Hospital Policy Eyed in L.A. Outbreak

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By ALICIA CHANG
The Associated Press
Thursday, December 21, 2006; 7:44 PM

LOS ANGELES -- The recent deaths of two premature babies at a hospital linked to an outbreak of a common bacterium raise questions about whether officials took the necessary precautions to prevent the spread of the hardy germ.

A preliminary investigation by the Los Angeles County Department of Public Health traced the fatal outbreak at White Memorial Medical Center to contaminated laryngoscope blades, a type of medical instrument used to look inside a patient's mouth.

White Memorial closed off its neonatal intensive care unit Dec. 4 following the outbreak of Pseudomonas aeruginosa that sickened five infants. Officials believe the subsequent deaths of two of the babies may be linked to the pathogen, which is a common but potentially deadly bacterium, particularly to people with weak immune systems.

Of the roughly two million hospital-acquired infections each year, about 10 percent are caused by P. aeruginosa. The germ can be spread by health care workers, medical instruments, disinfectant solutions and food.

Until earlier this year, cleansing of laryngoscope blades had been done by White Memorial's in-house sterilization department, which subjected the devices to high-level disinfection as required by the manufacturer.

Then the practice was abruptly changed and cleaning was handled by the respiratory therapy staff instead. It's unknown whether the respiratory staff followed proper cleaning procedures. White Memorial has since returned to having the blades cleaned by specialized technicians.

Disease control experts, who noticed the change in cleaning procedure, said they were still awaiting an explanation by the hospital.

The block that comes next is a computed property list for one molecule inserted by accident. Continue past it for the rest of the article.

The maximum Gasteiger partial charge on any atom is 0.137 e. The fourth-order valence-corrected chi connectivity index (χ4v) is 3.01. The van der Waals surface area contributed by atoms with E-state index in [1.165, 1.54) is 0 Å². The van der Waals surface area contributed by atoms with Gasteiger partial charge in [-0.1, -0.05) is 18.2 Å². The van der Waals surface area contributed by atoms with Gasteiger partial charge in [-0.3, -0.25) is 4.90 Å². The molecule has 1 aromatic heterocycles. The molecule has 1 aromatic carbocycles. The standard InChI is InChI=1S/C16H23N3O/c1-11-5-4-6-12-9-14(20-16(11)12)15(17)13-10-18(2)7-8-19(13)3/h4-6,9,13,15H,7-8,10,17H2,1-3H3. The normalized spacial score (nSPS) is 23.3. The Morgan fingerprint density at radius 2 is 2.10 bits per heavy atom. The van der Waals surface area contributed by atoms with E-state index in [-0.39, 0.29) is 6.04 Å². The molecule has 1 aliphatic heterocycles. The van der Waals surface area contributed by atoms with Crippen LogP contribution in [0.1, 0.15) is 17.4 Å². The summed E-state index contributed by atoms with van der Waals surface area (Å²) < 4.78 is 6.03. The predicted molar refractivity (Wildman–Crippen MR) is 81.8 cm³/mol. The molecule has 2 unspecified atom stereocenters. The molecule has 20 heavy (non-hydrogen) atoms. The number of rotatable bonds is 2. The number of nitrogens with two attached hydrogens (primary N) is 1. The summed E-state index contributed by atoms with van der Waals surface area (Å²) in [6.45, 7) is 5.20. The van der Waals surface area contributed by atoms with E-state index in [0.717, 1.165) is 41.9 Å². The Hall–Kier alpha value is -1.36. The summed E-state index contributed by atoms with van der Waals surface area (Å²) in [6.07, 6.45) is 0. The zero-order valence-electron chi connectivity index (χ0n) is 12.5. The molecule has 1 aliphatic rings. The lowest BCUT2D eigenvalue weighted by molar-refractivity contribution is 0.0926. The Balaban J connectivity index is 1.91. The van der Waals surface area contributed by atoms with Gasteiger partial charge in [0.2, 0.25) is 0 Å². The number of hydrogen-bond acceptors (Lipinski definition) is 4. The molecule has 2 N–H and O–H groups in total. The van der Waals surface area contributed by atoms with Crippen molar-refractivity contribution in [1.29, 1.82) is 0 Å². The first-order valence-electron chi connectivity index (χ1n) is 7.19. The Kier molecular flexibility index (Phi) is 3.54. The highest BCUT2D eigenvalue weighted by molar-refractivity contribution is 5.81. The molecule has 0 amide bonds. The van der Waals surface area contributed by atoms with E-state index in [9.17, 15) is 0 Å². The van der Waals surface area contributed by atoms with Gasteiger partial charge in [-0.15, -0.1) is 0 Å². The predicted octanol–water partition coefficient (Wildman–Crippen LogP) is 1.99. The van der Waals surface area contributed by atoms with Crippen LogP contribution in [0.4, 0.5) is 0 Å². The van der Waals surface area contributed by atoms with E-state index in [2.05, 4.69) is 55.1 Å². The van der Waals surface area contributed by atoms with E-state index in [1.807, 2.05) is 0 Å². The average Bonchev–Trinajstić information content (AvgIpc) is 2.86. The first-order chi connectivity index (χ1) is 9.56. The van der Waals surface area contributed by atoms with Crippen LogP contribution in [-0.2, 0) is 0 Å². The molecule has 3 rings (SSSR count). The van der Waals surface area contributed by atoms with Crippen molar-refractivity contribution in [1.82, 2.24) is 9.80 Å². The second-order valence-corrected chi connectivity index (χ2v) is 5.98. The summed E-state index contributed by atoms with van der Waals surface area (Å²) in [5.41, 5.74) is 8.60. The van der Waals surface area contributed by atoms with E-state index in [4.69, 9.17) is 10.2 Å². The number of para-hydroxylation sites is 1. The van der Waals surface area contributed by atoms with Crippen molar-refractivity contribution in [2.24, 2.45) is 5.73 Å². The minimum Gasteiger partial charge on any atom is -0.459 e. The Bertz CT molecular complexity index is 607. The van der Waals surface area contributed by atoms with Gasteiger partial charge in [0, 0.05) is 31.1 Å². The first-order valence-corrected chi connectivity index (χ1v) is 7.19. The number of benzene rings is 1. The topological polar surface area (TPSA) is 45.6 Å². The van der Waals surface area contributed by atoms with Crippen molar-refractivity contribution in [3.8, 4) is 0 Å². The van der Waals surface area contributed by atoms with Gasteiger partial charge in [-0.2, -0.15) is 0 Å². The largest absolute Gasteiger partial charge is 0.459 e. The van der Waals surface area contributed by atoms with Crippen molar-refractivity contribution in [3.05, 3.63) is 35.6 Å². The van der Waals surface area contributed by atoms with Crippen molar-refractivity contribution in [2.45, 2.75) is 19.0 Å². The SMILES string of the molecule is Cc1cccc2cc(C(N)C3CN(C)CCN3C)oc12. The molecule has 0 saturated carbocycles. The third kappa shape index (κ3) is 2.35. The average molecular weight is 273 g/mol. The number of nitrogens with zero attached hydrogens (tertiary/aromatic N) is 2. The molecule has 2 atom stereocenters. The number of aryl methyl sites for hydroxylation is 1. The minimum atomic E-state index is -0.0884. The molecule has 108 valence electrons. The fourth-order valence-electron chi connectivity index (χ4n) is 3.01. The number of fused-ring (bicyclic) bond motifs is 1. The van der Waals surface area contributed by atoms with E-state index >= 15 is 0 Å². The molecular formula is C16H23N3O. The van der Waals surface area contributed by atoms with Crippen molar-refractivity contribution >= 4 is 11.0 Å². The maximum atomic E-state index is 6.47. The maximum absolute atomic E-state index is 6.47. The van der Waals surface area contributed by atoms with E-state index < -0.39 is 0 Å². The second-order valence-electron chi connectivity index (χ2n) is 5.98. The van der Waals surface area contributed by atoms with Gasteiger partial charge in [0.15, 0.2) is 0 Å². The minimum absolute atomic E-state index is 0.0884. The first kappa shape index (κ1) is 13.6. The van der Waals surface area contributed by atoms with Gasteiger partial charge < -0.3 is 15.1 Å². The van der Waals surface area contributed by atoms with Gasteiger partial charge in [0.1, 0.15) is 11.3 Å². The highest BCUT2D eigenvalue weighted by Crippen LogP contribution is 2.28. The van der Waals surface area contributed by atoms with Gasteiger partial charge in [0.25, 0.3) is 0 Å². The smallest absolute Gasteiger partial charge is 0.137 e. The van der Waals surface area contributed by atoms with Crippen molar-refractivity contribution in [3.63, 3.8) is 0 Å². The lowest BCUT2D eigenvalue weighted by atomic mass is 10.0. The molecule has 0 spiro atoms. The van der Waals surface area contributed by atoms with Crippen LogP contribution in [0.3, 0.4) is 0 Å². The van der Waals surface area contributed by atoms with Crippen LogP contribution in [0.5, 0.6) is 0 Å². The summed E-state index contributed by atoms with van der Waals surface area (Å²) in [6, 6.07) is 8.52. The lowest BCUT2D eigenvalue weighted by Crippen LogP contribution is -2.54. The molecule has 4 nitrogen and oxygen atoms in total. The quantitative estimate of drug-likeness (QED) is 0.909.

"We know they had deviated from that policy, but we're not sure how," said Dr. Laurene Mascola, the director of the county's acute communicable disease control unit.

While it's not unheard of for hospital staff to clean medical instruments themselves, lapses can occur if the cleaning is not done according to the manufacturer's instructions, say medical experts.

"If they were just wiping them down, it would be a breach of sterility," said Dr. Gerald Berke, chief of head and neck surgery at the David Geffen School of Medicine at the University of California, Los Angeles.

The outbreak at White Memorial, which serves mostly minority patients, forced it to close its neonatal and pediatric wards two weeks ago to new patients. Both units were reopened this week after hospital officials assured the community that the outbreak was contained.

Hospital-acquired infections cause about 90,000 deaths and $4.5 billion in health care costs annually, according to the federal Centers for Disease Control and Prevention.


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© 2006 The Associated Press

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